"No one with an interest in the present and future of nuclear power in the United States should miss it."
—Los Angeles Times
"There are other books on Fukushima, but the only one covering this ground is Fukushima, which takes a more global and policy-related approach. Told with economy, drama, and scientific accuracy, this book is a must for anyone involved in energy assessment or concerned about nuclear energy issues."
Library Journal (starred review)
"The book is a gripping, suspenseful page-turner finely crafted to appeal both to people familiar with the science and those with only the barest inkling of how nuclear power works. Even with the broad outlines of the story in the public record, the authors have uncovered many important details that never came to light during the saturation-level media coverage."
"Their thriller-like, minute-by-minute chronicle covers every harrowing technical breakdown, backed by briskly informative illuminations of the science underlying the boiling-water reactors and the systems designed to prevent their meltdown. They are equally precise in their coverage of the human side of the story, from the grave dangers confronting the plant’s valiant staff to the scrambling of public officials to the trauma of evacuees as explosions wracked Fukushima and radiation leaks increased. As the crisis at Fukushima continues, this exacting and chilling record of epic failures in risk assessment, regulation, preparedness, and transparency will stand as a cautionary analysis of the perils of nuclear power the world over."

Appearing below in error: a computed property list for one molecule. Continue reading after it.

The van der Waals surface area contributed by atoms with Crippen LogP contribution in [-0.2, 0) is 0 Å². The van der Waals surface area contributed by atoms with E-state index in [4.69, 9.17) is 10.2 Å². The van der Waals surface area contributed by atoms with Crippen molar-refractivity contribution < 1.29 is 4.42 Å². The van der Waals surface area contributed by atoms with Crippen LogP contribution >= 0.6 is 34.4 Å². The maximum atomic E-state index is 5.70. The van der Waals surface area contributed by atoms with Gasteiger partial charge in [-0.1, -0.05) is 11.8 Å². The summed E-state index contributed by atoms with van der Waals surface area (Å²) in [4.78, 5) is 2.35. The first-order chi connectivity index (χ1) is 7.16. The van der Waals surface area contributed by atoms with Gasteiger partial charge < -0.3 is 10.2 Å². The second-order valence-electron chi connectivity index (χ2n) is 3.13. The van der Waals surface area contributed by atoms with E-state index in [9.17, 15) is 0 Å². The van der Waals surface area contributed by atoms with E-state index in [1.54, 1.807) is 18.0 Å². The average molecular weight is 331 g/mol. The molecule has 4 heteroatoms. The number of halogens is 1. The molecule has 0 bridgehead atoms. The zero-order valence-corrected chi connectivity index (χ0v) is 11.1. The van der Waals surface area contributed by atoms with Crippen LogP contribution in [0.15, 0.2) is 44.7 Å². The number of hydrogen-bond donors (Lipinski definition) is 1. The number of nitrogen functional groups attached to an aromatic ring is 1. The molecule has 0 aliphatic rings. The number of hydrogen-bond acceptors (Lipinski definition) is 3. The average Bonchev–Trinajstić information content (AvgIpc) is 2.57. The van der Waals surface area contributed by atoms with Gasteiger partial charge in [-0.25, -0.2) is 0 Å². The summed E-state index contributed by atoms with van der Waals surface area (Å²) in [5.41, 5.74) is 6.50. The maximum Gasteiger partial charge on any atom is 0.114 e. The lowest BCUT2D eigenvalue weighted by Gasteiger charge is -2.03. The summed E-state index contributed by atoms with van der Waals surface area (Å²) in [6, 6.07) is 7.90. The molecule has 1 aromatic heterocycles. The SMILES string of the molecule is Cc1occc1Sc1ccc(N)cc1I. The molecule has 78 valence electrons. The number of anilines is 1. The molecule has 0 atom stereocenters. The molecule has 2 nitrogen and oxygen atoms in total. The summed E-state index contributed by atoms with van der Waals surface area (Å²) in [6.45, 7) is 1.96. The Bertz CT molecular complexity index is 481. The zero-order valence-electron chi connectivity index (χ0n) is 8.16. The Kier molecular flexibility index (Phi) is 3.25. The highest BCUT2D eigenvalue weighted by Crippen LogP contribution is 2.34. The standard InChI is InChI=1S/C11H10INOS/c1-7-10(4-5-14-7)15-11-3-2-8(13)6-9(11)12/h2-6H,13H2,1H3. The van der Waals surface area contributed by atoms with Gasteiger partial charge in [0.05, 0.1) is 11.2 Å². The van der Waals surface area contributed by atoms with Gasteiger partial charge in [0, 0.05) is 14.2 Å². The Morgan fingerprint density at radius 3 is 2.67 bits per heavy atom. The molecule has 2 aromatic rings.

Booklist (starred review)
"Anyone seriously interested in understanding the issues involved in delivering ‘safe’ nuclear energy will be rewarded by reading this book; anybody involved in delivering nuclear power should be required to read it."
Robert Gallucci, president of the John D. and Catherine T. MacArthur Foundation
"It’s hard to imagine a more comprehensive and compelling account of what happened after an earthquake and tsunami struck the Fukushima Daiichi nuclear power plant in March 2011. There are lessons in this book for all of us. This book is a must-read for anyone who cares about nuclear power."
Robert J. Rosenthal, executive director of the Center for Investigative Reporting
"A compelling analysis of the nuclear disaster at Fukushima and a pointed challenge to the nuclear industry and its regulators."
Rush Holt, U.S. House of Representatives
"A riveting account of the unfolding of the Fukushima accident that gives the reader a feel for how hard it is to respond to an unprecedented catastrophe in the face of uncertainty."
Victor Gilinsky, former commissioner at the U.S. Nuclear Regulatory Commission
"Everyone who cares about the Faustian bargain we make for nuclear energy must read this terrifying story."
David Suzuki, co-founder of the David Suzuki Foundation and host of The Nature of Things
"This amazing book provides both a blow-by-blow account of the Fukushima accident and an exploration of what needs to be done worldwide to improve nuclear safety. Essential reading, whether you agree with all of its conclusions or not."
Matthew Bunn, professor at Harvard University’s John F. Kennedy School of Government
"Gripping and authoritative, Fukushima opens a new chapter in the debate on the difficult and perhaps impossible goal of safe nuclear power."
Alexander Glaser, assistant professor at the Woodrow Wilson School of Public and International Affairs